My Czechs friends found it nice to hear something in English, but promptly asked me if Terminus was correct....maybe for some, but not for Americans...Terminus is self explanatory, but I would never say that :}
  12. Dana

    Dana Well-Known Member

    I have also heard the end of the line being announced in both Czech and English. In addition, announcements informing about tram rerouting, station closures and other irregularities can also be in both Czech and English, at least in those stations that are frequented by foreigners.

    In case you haven't seen the Prague Metro page, it's at . It includes translations of some words and phrases you may see and hear in the metro stations and on the trains.

  13. Zeisig

    Zeisig Well-Known Member

    The announcement is "Terminus, please leave the train" (I heard it yesterday).

    The Merriam-Webster says:

  14. Qcumber

    Qcumber Well-Known Member

    This is what the Collins Cobuild English Language Dictionary says (current British usage, the only one that counts in Europe).

    "terminal /.../ 3.1. a place where buses, planes, ships, etc. begin or end their journeys and load or unload their passengers or goods /.../"

    "terminus /.../, termini, terminuses. The plural can be either termini or terminuses. A terminus is a large railway station or bus station where several routes begin and end, ..."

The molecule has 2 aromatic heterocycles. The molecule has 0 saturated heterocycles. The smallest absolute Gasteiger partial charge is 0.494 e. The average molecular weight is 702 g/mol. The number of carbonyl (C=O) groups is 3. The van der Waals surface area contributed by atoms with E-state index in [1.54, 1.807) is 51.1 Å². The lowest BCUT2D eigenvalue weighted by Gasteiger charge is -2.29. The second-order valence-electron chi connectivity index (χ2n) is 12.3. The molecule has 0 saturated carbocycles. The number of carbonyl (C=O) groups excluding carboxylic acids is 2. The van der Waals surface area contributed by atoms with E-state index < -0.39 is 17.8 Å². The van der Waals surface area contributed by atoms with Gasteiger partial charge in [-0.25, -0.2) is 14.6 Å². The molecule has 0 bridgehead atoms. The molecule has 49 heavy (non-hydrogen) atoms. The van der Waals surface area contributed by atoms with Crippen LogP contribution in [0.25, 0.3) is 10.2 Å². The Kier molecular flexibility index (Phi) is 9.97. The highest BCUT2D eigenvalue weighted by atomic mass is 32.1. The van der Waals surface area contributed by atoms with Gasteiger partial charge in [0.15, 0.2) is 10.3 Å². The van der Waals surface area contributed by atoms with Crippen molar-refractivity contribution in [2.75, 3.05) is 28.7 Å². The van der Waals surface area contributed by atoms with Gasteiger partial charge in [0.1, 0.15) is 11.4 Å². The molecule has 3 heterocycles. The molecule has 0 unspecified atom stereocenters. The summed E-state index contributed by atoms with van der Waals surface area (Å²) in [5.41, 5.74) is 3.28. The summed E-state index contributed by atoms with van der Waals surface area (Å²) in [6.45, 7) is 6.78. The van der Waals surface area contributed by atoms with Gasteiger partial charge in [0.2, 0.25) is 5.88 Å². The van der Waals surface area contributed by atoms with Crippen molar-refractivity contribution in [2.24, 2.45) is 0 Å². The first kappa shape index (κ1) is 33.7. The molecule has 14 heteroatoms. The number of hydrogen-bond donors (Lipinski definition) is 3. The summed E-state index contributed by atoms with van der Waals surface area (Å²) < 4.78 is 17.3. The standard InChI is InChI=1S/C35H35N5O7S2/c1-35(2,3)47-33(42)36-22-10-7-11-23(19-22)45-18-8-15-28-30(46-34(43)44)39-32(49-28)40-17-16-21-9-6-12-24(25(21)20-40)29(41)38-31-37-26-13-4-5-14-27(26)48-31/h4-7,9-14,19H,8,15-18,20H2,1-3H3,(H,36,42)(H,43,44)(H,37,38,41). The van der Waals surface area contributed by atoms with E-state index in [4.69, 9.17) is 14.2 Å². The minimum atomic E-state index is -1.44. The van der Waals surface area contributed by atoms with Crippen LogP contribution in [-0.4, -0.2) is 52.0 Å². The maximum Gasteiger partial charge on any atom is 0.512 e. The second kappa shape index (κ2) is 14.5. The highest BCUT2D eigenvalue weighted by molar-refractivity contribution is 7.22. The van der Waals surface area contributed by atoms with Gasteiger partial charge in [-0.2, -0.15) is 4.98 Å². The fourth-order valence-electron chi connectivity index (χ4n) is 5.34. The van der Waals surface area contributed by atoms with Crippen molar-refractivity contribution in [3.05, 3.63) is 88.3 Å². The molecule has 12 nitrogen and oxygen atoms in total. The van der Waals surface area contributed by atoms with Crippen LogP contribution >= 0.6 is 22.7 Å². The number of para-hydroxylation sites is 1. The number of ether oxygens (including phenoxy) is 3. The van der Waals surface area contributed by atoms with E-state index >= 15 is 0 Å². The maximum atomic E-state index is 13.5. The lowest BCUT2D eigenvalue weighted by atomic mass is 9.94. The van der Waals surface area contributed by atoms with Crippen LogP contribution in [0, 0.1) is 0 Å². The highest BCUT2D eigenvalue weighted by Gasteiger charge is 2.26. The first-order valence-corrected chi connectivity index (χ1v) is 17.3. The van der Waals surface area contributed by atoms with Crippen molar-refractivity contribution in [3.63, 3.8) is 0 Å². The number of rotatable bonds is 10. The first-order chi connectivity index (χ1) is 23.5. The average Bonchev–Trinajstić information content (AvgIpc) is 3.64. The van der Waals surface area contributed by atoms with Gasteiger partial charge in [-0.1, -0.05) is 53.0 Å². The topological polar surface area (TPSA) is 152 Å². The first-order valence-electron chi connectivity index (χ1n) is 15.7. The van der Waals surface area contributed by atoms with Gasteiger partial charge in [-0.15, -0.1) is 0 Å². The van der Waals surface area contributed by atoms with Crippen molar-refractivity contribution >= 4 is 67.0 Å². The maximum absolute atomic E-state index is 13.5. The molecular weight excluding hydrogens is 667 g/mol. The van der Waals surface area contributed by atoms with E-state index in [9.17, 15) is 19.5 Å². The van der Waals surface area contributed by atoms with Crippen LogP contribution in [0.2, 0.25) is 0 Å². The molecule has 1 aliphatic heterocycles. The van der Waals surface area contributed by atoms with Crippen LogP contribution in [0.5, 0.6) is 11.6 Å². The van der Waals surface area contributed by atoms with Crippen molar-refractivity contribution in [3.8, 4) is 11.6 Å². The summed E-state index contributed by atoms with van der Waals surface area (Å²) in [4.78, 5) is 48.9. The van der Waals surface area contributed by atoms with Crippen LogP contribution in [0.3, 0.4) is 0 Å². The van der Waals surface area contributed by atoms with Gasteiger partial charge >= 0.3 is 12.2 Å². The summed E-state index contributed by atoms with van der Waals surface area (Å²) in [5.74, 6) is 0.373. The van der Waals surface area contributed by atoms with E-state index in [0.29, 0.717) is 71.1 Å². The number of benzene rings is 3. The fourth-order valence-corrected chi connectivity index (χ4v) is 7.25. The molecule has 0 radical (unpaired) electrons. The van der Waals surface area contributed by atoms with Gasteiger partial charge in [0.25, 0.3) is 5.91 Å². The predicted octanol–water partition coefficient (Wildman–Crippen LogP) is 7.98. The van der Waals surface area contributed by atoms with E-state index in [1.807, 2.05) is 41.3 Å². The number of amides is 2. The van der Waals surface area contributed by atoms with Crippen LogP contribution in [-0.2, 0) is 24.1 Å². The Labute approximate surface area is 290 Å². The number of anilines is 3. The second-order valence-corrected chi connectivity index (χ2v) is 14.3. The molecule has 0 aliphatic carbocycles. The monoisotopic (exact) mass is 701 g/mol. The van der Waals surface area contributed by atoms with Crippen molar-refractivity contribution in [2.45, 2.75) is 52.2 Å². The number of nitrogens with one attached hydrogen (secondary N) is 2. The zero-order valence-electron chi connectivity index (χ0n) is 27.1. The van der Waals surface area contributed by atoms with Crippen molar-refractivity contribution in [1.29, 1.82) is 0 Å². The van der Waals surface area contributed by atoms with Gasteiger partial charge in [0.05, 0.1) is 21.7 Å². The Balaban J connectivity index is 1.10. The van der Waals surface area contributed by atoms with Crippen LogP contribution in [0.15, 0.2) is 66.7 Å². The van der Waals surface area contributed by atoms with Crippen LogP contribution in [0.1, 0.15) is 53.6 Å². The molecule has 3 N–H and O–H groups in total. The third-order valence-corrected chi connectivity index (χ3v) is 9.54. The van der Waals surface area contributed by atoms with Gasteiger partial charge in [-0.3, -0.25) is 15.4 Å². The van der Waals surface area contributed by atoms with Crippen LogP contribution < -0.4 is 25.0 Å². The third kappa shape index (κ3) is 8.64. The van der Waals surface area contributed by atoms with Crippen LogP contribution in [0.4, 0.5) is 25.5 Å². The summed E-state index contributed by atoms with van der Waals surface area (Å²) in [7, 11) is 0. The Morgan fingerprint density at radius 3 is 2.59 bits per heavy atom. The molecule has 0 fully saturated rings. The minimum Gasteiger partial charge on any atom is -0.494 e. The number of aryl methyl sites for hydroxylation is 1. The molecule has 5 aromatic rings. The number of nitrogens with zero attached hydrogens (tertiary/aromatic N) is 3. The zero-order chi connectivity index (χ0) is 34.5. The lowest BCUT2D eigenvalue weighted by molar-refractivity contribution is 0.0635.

In brief, the Prague metro announcement with "terminus" is correct. Besides the term is also used in French and probably other languages, so it is preferable to "terminal".

    I noticed the British tend to say "end of the line" in colloquial English, e.g. "She rode the bus till the end of the line."
  15. SMZ

    SMZ Well-Known Member

    This word (terminus) is also used in the US to denote the ending point of something... wiring, for example.

    Tourists from the US who didn't understand much else would understand that they're reached the route's endpoint when they hear this announcement.

  16. Ceit

    Ceit Well-Known Member

    I don't think anyone would argue that terminus is wrong, it just sounds a bit too high register - "Terminus. Please evacuate the vehicle." Maybe the word was chosen because it is used in French and exists in English, and I'm sure at least has cognates in most European languages, so it seemed like the safest bet. How funny that the tourists didn't get off at the last station...I've never seen anybody stay on the Madrid metro at the last stop, no matter how obvious a tourist they are. Unless they're asleep.